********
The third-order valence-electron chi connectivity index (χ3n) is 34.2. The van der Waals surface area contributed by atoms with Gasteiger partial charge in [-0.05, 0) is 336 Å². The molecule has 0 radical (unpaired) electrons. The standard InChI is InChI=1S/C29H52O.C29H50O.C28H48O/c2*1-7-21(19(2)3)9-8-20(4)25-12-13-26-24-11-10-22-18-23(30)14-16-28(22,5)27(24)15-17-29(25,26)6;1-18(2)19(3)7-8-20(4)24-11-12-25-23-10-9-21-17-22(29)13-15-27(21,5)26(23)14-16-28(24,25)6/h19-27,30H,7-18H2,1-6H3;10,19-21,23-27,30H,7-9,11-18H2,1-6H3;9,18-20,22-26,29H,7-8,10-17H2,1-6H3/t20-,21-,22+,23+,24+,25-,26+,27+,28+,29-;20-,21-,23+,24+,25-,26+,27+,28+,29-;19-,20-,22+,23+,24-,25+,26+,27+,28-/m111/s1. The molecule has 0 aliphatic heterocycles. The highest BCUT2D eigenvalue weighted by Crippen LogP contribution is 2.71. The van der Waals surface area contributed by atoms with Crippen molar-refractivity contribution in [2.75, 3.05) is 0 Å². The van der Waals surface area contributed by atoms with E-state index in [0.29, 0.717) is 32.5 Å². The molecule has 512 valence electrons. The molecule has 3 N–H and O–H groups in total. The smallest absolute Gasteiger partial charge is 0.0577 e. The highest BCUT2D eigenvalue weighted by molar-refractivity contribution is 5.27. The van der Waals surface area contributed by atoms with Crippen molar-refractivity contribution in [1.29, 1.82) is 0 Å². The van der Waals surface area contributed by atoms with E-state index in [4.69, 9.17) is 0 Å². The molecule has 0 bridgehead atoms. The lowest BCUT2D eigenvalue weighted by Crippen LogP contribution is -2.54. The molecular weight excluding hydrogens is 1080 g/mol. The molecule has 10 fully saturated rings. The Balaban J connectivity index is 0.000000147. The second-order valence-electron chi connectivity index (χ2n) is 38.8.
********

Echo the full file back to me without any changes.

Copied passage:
The third-order valence-electron chi connectivity index (χ3n) is 34.2. The van der Waals surface area contributed by atoms with Gasteiger partial charge in [-0.05, 0) is 336 Å². The molecule has 0 radical (unpaired) electrons. The standard InChI is InChI=1S/C29H52O.C29H50O.C28H48O/c2*1-7-21(19(2)3)9-8-20(4)25-12-13-26-24-11-10-22-18-23(30)14-16-28(22,5)27(24)15-17-29(25,26)6;1-18(2)19(3)7-8-20(4)24-11-12-25-23-10-9-21-17-22(29)13-15-27(21,5)26(23)14-16-28(24,25)6/h19-27,30H,7-18H2,1-6H3;10,19-21,23-27,30H,7-9,11-18H2,1-6H3;9,18-20,22-26,29H,7-8,10-17H2,1-6H3/t20-,21-,22+,23+,24+,25-,26+,27+,28+,29-;20-,21-,23+,24+,25-,26+,27+,28+,29-;19-,20-,22+,23+,24-,25+,26+,27+,28-/m111/s1. The molecule has 0 aliphatic heterocycles. The highest BCUT2D eigenvalue weighted by Crippen LogP contribution is 2.71. The van der Waals surface area contributed by atoms with Crippen molar-refractivity contribution in [2.75, 3.05) is 0 Å². The van der Waals surface area contributed by atoms with E-state index in [0.29, 0.717) is 32.5 Å². The molecule has 512 valence electrons. The molecule has 3 N–H and O–H groups in total. The smallest absolute Gasteiger partial charge is 0.0577 e. The highest BCUT2D eigenvalue weighted by molar-refractivity contribution is 5.27. The van der Waals surface area contributed by atoms with Crippen molar-refractivity contribution in [1.29, 1.82) is 0 Å². The van der Waals surface area contributed by atoms with E-state index in [4.69, 9.17) is 0 Å². The molecule has 0 bridgehead atoms. The lowest BCUT2D eigenvalue weighted by Crippen LogP contribution is -2.54. The molecular weight excluding hydrogens is 1080 g/mol. The molecule has 10 fully saturated rings. The Balaban J connectivity index is 0.000000147. The second-order valence-electron chi connectivity index (χ2n) is 38.8.